The stability of the economy also has a significant impact on the retail sector who rely heavily upon the spending habits of the population in order to thrive. When the economy in the country of trade is in crisis, consumers are less likely to spend money on frivolous items and instead focus only on the necessities. Countries and nations experiencing an economic boom on the other hand favour the retail trade as consumers have more disposable income and the retail industry expands, creating further jobs and contributing to the continuation of the rising economy.
Technological advances have changed the way the retail industry operates. Physical stores and foot traffic are no longer the bread and butter of any retailer with the advances and increase in popularity for online shopping and trade. Online retailers have risen in the space that’s been created, offering similar or identical items as physical stores at a reduced price. The lack of overheads such as rent and power enabling online retailers to provide discounts without compromising their profit margin. Big box stores such as Target and Kmart have engaged as best they can, making a shift to an online marketplace and offering click and collect or “pick, pack and dispatch” home shipping – taking stock from a physical store in order to package and post it same day to the customers, giving them an edge over other online retailers such as Asos who rely on a large warehouse to fulfil any orders.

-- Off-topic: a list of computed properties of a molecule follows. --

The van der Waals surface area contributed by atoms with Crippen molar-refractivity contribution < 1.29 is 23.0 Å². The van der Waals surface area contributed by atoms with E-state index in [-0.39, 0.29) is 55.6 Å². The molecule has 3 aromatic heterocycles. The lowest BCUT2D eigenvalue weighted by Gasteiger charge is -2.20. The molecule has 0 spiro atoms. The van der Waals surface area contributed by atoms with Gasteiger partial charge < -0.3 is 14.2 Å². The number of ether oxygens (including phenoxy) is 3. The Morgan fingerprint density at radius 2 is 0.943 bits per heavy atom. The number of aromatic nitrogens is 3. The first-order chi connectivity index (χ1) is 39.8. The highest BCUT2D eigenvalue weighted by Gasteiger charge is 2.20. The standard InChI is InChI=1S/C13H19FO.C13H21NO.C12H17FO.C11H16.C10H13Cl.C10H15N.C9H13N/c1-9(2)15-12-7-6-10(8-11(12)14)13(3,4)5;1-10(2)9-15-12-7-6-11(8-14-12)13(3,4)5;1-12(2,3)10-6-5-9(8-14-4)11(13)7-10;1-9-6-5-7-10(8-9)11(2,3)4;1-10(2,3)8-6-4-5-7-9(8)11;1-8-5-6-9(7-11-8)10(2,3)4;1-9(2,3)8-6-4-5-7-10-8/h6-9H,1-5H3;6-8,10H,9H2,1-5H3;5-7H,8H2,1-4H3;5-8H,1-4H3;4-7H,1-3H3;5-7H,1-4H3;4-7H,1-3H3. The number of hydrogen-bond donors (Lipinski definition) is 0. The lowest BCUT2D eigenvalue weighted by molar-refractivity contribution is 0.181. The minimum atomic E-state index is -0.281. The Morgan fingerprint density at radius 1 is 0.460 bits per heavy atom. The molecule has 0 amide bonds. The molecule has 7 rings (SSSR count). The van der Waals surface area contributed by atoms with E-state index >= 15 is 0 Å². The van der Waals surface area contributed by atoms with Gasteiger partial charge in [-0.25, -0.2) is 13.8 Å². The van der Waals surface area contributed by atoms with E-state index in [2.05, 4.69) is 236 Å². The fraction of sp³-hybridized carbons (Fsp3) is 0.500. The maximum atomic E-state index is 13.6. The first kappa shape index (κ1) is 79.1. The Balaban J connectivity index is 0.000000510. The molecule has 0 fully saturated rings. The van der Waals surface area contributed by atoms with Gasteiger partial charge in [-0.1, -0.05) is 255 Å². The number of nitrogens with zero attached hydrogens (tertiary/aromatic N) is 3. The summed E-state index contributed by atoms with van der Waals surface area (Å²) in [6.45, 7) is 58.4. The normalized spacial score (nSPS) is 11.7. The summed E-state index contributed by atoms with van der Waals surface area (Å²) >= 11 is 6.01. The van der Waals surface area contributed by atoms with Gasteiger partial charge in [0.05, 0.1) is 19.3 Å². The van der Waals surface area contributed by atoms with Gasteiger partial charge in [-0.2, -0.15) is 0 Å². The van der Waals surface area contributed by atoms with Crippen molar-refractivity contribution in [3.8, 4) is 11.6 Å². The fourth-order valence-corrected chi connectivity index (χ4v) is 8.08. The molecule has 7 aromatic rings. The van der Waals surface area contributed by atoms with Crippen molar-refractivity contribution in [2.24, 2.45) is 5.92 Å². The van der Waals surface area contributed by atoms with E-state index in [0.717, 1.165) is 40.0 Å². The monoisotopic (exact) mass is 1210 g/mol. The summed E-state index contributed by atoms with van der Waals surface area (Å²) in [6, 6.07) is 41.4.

In order to remain compliant, businesses must abide by the laws of the country they are located in. For the retail trade this involves a complex array of legal issues and laws that range from labour to safety, however it is becoming apparent that following the laws of the country of one area of operations may still not be acceptable to other areas.
Industries across the globe are becoming more and more aware of their impact on the environment, a change led by those who identify as global citizens. The retail trade is no different and retailers and businesses must remain aware of their environmental impact and carbon footprint and the way this is viewed by the community. Packaging standards have come under scrutiny in recent times with supermarket giant Woolworths folding under increasing levels of pressure from society to reduce the amount of plastic packaging in their fresh food section (Heath, 2018).
Free trade can impact the economic growth of member nations. Although the access to quality imports at a reduced cost can appear beneficial to companies and businesses that are able to capitalise on the profit margin available on their products, it can be argued that free trade agreements have an insignificant to negative effect on the economy of one of more of the countries involved in the agreement. Free trade is just one of many factors that can impact the economy on a global scale.